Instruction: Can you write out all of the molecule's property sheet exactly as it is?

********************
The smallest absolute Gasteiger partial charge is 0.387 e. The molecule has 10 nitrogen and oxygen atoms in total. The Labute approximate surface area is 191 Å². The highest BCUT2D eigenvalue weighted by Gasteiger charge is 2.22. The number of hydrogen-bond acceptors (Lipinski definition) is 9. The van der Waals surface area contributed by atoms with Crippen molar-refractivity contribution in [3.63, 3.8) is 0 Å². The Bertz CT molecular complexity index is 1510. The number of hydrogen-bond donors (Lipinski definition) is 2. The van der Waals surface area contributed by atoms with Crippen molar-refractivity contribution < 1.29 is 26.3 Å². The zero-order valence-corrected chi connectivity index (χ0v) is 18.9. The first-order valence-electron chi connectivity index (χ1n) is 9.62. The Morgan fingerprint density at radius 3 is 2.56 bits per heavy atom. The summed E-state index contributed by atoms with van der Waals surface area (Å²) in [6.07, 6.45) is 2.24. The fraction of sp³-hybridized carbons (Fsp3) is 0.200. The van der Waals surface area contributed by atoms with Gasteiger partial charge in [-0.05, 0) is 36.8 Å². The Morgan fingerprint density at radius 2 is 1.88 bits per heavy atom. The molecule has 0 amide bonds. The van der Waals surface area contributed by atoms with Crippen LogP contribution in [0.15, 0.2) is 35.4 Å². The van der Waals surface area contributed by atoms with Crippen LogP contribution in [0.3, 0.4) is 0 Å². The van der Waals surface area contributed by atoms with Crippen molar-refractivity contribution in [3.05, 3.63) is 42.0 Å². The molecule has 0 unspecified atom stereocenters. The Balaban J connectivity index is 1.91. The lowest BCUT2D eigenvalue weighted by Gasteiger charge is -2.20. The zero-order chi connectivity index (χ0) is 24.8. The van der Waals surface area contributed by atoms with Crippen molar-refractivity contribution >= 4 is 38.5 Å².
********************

The smallest absolute Gasteiger partial charge is 0.387 e. The molecule has 10 nitrogen and oxygen atoms in total. The Labute approximate surface area is 191 Å². The highest BCUT2D eigenvalue weighted by Gasteiger charge is 2.22. The number of hydrogen-bond acceptors (Lipinski definition) is 9. The van der Waals surface area contributed by atoms with Crippen molar-refractivity contribution in [3.63, 3.8) is 0 Å². The Bertz CT molecular complexity index is 1510. The number of hydrogen-bond donors (Lipinski definition) is 2. The van der Waals surface area contributed by atoms with Crippen molar-refractivity contribution < 1.29 is 26.3 Å². The zero-order valence-corrected chi connectivity index (χ0v) is 18.9. The first-order valence-electron chi connectivity index (χ1n) is 9.62. The Morgan fingerprint density at radius 3 is 2.56 bits per heavy atom. The summed E-state index contributed by atoms with van der Waals surface area (Å²) in [6.07, 6.45) is 2.24. The fraction of sp³-hybridized carbons (Fsp3) is 0.200. The van der Waals surface area contributed by atoms with Gasteiger partial charge in [-0.05, 0) is 36.8 Å². The Morgan fingerprint density at radius 2 is 1.88 bits per heavy atom. The molecule has 0 amide bonds. The van der Waals surface area contributed by atoms with Crippen LogP contribution in [0.15, 0.2) is 35.4 Å². The van der Waals surface area contributed by atoms with Crippen LogP contribution in [0.3, 0.4) is 0 Å². The van der Waals surface area contributed by atoms with Crippen molar-refractivity contribution in [3.05, 3.63) is 42.0 Å². The molecule has 0 unspecified atom stereocenters. The Balaban J connectivity index is 1.91. The lowest BCUT2D eigenvalue weighted by Gasteiger charge is -2.20. The zero-order chi connectivity index (χ0) is 24.8. The van der Waals surface area contributed by atoms with Crippen molar-refractivity contribution >= 4 is 38.5 Å².